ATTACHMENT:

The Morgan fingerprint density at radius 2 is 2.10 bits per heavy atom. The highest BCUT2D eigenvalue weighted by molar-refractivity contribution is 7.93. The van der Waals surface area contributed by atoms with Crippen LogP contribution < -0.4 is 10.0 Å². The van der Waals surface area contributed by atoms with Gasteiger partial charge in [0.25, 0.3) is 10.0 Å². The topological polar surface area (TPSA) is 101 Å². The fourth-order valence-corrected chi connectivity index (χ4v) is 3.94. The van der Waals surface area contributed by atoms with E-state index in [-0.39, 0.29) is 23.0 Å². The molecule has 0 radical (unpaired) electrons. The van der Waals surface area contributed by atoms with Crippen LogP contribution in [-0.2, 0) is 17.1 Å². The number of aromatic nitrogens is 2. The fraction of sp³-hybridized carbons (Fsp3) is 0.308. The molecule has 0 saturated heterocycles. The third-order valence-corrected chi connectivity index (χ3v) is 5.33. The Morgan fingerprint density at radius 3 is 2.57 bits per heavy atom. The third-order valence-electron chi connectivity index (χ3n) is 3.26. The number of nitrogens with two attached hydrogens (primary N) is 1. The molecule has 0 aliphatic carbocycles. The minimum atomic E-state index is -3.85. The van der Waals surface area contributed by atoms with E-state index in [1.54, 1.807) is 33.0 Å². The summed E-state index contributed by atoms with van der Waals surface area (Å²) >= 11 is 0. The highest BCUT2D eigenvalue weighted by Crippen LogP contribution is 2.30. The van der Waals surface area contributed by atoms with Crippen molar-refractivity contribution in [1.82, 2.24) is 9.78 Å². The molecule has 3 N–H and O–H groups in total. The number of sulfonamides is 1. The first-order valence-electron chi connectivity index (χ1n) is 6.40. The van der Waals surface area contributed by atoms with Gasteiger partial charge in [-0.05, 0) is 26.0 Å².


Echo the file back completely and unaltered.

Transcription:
The Morgan fingerprint density at radius 2 is 2.10 bits per heavy atom. The highest BCUT2D eigenvalue weighted by molar-refractivity contribution is 7.93. The van der Waals surface area contributed by atoms with Crippen LogP contribution < -0.4 is 10.0 Å². The van der Waals surface area contributed by atoms with Gasteiger partial charge in [0.25, 0.3) is 10.0 Å². The topological polar surface area (TPSA) is 101 Å². The fourth-order valence-corrected chi connectivity index (χ4v) is 3.94. The van der Waals surface area contributed by atoms with E-state index in [-0.39, 0.29) is 23.0 Å². The molecule has 0 radical (unpaired) electrons. The van der Waals surface area contributed by atoms with Crippen LogP contribution in [-0.2, 0) is 17.1 Å². The number of aromatic nitrogens is 2. The fraction of sp³-hybridized carbons (Fsp3) is 0.308. The molecule has 0 saturated heterocycles. The third-order valence-corrected chi connectivity index (χ3v) is 5.33. The Morgan fingerprint density at radius 3 is 2.57 bits per heavy atom. The third-order valence-electron chi connectivity index (χ3n) is 3.26. The number of nitrogens with two attached hydrogens (primary N) is 1. The molecule has 0 aliphatic carbocycles. The minimum atomic E-state index is -3.85. The van der Waals surface area contributed by atoms with E-state index in [1.54, 1.807) is 33.0 Å². The summed E-state index contributed by atoms with van der Waals surface area (Å²) >= 11 is 0. The highest BCUT2D eigenvalue weighted by Crippen LogP contribution is 2.30. The van der Waals surface area contributed by atoms with Crippen molar-refractivity contribution in [1.82, 2.24) is 9.78 Å². The molecule has 3 N–H and O–H groups in total. The number of sulfonamides is 1. The first-order valence-electron chi connectivity index (χ1n) is 6.40. The van der Waals surface area contributed by atoms with Gasteiger partial charge in [-0.05, 0) is 26.0 Å².